This year, she’s heard from the models that they feel like things are more back to normal now that the fashion show is in person again, and she is excited to see people get out of their comfort zones at the Riverwalk Center.
“To have all the models in one building again is just going to be fun,” Overmeyer said. “It really showcases just how special Summit County is and what great people live here.
One of those models is Jay Beckerman. The Breckenridge Town Council member and Blue River Bistro owner has participated in the event many times in tribute to his friend Mary Zink Caamano. She was the vice president of the board of directors at the Family & Intercultural Resource Center and died in 2012 before the premiere of the fashion show that she spearheaded.
“She was able to really take that idea and have a vision for it,” Overmyer said. “After she passed, everyone was just so motivated to make it happen for her.”
Beckerman said she was a giving person who epitomized the values of the organization and impacted people from all walks of life.
“She was so dedicated to helping other people and was so unselfish,” Beckerman said.
There is no dinner at the event this year, but select restaurants like Blue River Bistro and Hearthstone are offering a donation of 15% of a person’s tab to the nonprofit if a patron shows that they have tickets the day of the fundraiser. Erickson said the fashion show proceeds goes toward helping all programs, like food, housing or health, because clients usually need aid in more than one area.
The event has raised over $1 million in its history, and the resource center served 6,000 people in 2021. Erickson said demand isn’t as high as it was earlier during the pandemic, but the need hasn’t gone back down to previous levels. On May 24, Erickson said they had a record number of people — 283 — that used the food market, when usually they see 300 shoppers a week.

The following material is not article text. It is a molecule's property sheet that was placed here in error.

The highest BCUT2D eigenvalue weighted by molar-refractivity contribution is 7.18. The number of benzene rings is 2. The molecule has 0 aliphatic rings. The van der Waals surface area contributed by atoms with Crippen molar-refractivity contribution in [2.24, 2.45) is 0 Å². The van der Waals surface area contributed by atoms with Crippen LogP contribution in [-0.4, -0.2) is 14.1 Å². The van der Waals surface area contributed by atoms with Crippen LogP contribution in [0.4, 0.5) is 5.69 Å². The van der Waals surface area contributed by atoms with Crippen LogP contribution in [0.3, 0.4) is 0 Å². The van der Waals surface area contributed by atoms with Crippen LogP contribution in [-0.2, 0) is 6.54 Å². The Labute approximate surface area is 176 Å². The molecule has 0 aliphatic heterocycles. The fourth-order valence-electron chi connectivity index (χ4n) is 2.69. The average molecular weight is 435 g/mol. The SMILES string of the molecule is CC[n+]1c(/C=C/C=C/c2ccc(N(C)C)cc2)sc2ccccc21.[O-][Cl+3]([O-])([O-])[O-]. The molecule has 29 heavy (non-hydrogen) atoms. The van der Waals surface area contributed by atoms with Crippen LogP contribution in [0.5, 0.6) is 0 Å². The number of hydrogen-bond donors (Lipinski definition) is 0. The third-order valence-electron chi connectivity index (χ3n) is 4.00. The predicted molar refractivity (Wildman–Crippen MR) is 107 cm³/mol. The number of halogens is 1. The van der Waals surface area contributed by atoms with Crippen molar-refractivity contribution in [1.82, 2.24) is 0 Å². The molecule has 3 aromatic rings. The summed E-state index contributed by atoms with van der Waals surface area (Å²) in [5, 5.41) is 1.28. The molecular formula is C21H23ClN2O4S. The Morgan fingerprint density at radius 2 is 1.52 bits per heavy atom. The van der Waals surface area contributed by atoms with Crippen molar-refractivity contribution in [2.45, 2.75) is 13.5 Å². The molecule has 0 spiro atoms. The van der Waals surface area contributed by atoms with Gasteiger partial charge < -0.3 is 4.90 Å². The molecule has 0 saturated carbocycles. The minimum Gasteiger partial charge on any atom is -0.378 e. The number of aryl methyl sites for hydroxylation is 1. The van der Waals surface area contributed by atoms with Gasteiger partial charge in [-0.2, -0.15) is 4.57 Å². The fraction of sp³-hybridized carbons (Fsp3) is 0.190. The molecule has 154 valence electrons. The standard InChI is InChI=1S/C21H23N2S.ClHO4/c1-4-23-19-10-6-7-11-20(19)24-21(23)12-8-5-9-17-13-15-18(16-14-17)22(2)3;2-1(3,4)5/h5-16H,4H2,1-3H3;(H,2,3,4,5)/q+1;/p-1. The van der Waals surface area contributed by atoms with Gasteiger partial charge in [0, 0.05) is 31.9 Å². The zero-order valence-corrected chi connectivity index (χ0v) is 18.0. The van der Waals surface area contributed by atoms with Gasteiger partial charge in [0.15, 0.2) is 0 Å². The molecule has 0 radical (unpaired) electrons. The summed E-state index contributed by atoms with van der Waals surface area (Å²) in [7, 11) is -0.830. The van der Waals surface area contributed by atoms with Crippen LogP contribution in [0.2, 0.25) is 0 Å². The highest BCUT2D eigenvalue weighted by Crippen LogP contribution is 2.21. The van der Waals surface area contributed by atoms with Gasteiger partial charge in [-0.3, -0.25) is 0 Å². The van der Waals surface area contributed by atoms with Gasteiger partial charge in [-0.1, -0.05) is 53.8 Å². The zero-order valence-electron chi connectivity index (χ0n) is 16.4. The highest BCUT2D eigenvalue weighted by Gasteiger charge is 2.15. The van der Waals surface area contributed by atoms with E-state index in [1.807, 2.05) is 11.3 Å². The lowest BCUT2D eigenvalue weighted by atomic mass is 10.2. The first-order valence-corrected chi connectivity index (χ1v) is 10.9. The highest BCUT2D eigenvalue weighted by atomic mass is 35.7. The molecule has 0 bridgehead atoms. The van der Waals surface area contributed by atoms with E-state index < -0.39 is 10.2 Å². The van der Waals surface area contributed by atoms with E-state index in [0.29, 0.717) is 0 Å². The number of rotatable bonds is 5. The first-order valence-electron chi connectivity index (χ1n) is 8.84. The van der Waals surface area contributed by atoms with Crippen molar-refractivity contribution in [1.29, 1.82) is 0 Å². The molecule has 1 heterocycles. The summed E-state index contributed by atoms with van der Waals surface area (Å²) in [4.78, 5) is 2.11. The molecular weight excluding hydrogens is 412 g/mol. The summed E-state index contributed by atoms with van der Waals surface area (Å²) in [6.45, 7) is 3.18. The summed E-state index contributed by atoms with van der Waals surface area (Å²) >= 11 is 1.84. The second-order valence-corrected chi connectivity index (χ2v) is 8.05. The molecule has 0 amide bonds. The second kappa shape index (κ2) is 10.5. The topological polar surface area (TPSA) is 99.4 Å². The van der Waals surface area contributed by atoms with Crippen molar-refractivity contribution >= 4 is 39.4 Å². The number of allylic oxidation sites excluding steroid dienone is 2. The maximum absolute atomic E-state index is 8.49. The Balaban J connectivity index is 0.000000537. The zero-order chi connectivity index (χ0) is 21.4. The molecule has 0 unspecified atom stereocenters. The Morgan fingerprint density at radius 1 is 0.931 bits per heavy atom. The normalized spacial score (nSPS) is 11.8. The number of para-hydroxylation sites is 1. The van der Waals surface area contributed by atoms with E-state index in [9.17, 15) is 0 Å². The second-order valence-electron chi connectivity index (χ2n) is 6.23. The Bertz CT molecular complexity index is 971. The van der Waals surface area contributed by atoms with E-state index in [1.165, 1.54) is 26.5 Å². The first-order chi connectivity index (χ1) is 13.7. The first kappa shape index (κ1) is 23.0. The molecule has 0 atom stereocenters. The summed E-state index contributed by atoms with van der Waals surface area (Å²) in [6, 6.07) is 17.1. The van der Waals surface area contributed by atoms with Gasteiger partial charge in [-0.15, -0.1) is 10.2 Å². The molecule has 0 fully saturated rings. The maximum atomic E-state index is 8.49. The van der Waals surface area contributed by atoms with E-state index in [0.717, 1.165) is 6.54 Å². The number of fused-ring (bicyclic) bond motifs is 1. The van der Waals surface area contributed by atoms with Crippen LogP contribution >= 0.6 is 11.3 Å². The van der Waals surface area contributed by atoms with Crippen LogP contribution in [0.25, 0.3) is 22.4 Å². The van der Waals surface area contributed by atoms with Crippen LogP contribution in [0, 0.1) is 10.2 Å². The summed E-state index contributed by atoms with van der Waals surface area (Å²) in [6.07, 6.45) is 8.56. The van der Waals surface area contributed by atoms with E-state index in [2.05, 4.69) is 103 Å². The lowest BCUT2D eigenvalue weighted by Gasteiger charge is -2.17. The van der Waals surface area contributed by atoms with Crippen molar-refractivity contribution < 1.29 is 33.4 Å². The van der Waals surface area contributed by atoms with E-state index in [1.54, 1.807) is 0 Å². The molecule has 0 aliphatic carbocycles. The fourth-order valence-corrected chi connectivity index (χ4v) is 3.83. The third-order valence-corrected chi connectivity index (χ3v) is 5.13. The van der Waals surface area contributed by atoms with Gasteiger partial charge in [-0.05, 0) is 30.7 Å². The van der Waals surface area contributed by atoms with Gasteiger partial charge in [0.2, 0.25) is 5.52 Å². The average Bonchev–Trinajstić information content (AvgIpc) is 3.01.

“When you see numbers like that, we know that people are trying to stretch their budgets and figure out ways to possibly save money on groceries, which are more expensive now than they have been, and be able to use some of that savings to hopefully pay for their rent or some of their other bills,” Erickson said, adding that one factor for the recent demand could be the end of ski season with people between jobs.
While there won’t be a streamed version, those who can’t make it can still donate directly to the resource center online. People can also chip in some more at the show by buying reusable shopping bags, wine totes and more. After the event, the clothes seen on the runway will be at the thrift store, 1745 Airport Road, Breckenridge, to purchase.
For Beckerman, the highlight this year will be is seeing his daughters participate. Sharing both the fun and the generosity with others is important to him.
“It’s such a great way to foster that unselfishness in the next generation who are going to be running the town well after I’m done serving on council or whatever it is,” Beckerman said.